Aaron Knoll Issue 17 Production

Inside California’s asparagus gin craze

Fresh green asparagus in a blue bowl, top view.

Faced with a mounting surfeit of asparagus in the early 20th century, Californian distillers came up with an ingenious solution

By Aaron Knoll

One Monday morning in April 1910, 3,000 boxes of fresh asparagus were burned.1 On Tuesday: “Tell them to come down and they can have all the asparagus they can haul away, providing they leave the boxes, which cost money.”2 On Wednesday, the remains sat rotting in the sun. Mercifully, on Thursday, the San Francisco Chronicle wrote that “the mountainous rows of asparagus boxes that lined the sidewalks for the past few days…” were finally gone.3

California had an asparagus problem.

In 1910, “more farmers engaged in asparagus production…than ever.”4 Much of this was happening in the Sacramento Valley, where vintner-turned-rectifier Norman W. Folsom was working at the California Winery. “The market is glutted with the grass,” one reporter wrote, hopefully adding, “the producers and shippers will no doubt find means to broaden their market before another glut can occur.”5  

By 1915, some 50,000lbs of asparagus were being turned into “asparagus gin”, according to a 1916 State Commission report6

California had found an asparagus solution. 

Asparagus gin has been something of a curiosity in the gin community for quite a long time. It frequently appears in books chronicling flavoured gins of bygone eras, and often arouses a combination of bewilderment and disgust. However, the story of asparagus gin also tells a story about American drinking culture, the people who made spirits, and how they persisted. 

A brief history of Prohibition in America

In 1919, the United States passed the 18th amendment to its national constitution. The law read: “After one year from the ratification of this article the manufacture, sale, or transportation of intoxicating liquors… for beverage purposes is hereby prohibited.” Importing and exporting were further explicitly banned; drinking, however, was not outlawed. The law went into effect on 16 January 1920 and would hold for nearly 14 years. 

The law was the result of nearly a century of lobbying by a coalition of special interest groups, aligned in creating a more moral and economically productive United States through the abolition of drinking. Despite ultimately getting their desired law passed, these groups did not win the hearts, minds or bellies of most everyday Americans. 

The archetypes of American Prohibition drinking culture are so well established
as to feel cliché: maybe it’s homemade hooch and bathtub gins, or maybe it’s Al Capone and other bootleggers smuggling spirits into big cities. Or, maybe, it’s a local speakeasy dressed up as a funeral parlour.7

Regardless, there was a fully legal way that Americans could obtain alcohol during Prohibition. In 1929, American pharmacies filled more than 11 million prescriptions for whisky alone. In some corners, American doctors cited that “spirituous liquor…saved many lives during the great Influenza pandemic of 1918-19.”8 

Prohibition did not ban – but nor did it guarantee – access to medicinal alcohol. Certainly, if a distiller saw Prohibition coming, they could still carve out a living making medicinal products, if doctors and pharmacists sought the proper permits. The San Francisco and Pacific Druggist wrote concerningly in 1921 that only 22 per cent of doctors nationwide had permits to prescribe alcohol. The Volstead Act discouraged doctors from seeking proper licenses: “…it is clear that whiskey is losing out, not only as a beverage but as a bona fide medicament.”9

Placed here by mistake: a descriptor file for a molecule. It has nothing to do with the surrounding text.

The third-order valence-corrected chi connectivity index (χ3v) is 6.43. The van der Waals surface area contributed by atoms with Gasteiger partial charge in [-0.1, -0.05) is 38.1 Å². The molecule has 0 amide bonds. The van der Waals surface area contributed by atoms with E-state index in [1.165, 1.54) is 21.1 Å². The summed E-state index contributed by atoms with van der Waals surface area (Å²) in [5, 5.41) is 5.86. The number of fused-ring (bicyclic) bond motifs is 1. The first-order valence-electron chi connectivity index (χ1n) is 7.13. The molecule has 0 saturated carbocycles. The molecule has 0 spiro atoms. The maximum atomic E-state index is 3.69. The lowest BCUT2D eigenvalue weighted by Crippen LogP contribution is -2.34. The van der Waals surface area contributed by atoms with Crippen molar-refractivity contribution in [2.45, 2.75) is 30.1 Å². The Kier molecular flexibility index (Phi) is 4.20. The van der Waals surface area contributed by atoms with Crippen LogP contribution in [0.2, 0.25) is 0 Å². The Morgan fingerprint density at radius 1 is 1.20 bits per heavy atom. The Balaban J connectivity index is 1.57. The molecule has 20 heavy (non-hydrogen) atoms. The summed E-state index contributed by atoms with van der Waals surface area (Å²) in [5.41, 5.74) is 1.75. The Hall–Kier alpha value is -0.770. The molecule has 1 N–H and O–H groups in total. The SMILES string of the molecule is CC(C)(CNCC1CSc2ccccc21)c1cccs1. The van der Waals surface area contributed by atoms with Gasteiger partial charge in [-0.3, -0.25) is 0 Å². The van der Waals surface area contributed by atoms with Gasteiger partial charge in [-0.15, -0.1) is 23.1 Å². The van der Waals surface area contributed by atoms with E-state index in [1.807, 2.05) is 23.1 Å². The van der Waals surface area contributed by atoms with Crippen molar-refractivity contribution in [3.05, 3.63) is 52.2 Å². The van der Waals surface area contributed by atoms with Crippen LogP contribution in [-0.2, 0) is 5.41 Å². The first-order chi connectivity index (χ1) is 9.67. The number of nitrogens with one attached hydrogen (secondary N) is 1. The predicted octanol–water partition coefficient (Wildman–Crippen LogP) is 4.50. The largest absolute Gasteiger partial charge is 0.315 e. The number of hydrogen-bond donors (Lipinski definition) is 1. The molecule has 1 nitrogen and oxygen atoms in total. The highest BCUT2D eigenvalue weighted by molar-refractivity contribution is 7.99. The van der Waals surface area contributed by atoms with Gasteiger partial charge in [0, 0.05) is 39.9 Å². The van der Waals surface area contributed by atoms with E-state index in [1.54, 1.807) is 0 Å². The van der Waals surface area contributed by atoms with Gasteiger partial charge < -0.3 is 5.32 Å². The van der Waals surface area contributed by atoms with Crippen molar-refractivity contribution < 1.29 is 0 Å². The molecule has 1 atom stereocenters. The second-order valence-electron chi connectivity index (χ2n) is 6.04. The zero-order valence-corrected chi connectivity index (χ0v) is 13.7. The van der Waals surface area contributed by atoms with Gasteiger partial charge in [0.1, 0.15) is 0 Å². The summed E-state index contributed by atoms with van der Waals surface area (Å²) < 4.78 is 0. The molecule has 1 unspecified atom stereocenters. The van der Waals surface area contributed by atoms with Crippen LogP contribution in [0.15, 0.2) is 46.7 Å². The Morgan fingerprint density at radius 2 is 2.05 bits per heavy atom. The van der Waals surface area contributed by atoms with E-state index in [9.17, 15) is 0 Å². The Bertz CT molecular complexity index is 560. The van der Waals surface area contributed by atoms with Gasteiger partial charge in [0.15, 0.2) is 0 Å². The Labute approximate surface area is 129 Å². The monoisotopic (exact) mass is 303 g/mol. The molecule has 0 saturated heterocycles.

Patent medicines were another issue altogether. Many used alcohol as a base, and they were only considered liquors if they were “fit for use for beverage purposes”.10 

The Folsom Asparagus Gin Company

Although the 1916 state commission reported that the ‘asparagus gin’ industry was new,11 as a medicine, the idea was quite old. An 1855 recipe, published in a medical journal, suggests 5lbs of juiced fresh asparagus tops, cut with one pint of rectified spirit.12   

Norman W. Folsom, founder of the most famous purveyor of asparagus-flavoured gin, the Folsom Asparagus Gin Company, first began producing in the early 1910s. The gin was bottled at a fairly robust 30% ABV. Labeled as a “compound” gin directly on the label, it had a deep ruddy hue and combined a supposedly medicinal “double stamp” gin with juice from “California asparagus”. 

An asparagus gin advertisement in The Wasp, 1915
An asparagus gin advertisement in The Wasp, 1915

Advertisements for Folsom-brand gin began to appear in local newspapers in 1914. It was unabashedly marketed as a diuretic – “a very pleasant tonic recommended for kidney and bladder troubles,” and (almost as an afterthought) “agreeable to the taste.”13  Even at the time, the medical establishment was sceptical of 20th-century patent medicines peddling 19th-century cures. In 1915, the California State Board of Health wrote scathingly in its monthly bulletin that “gin is of no value in the treatment of diseases of the genito-urinary system,” elaborating that it was, in fact, contra-indicated for those very diseases.14 

Despite being condemned as “misbranded” by the medical authorities, Folsom gin continued undaunted. The label was tweaked to eliminate some of the bolder medical claims to comply with rulings, and Folsom himself formally incorporated the brand as a standalone company in 1916 – with an infamous acronym and a charming logo depicting two bears cuddling a cluster of asparagus spears. The company was incorporated in Carson City, Nevada, with US$1,004 (US$25,000 or £18,500 today) of capital put up by serial investor John M. Chartz.15 The stock arrangement was not favourable to Norman Folsom – though his name was on the company, it wasn’t truly his.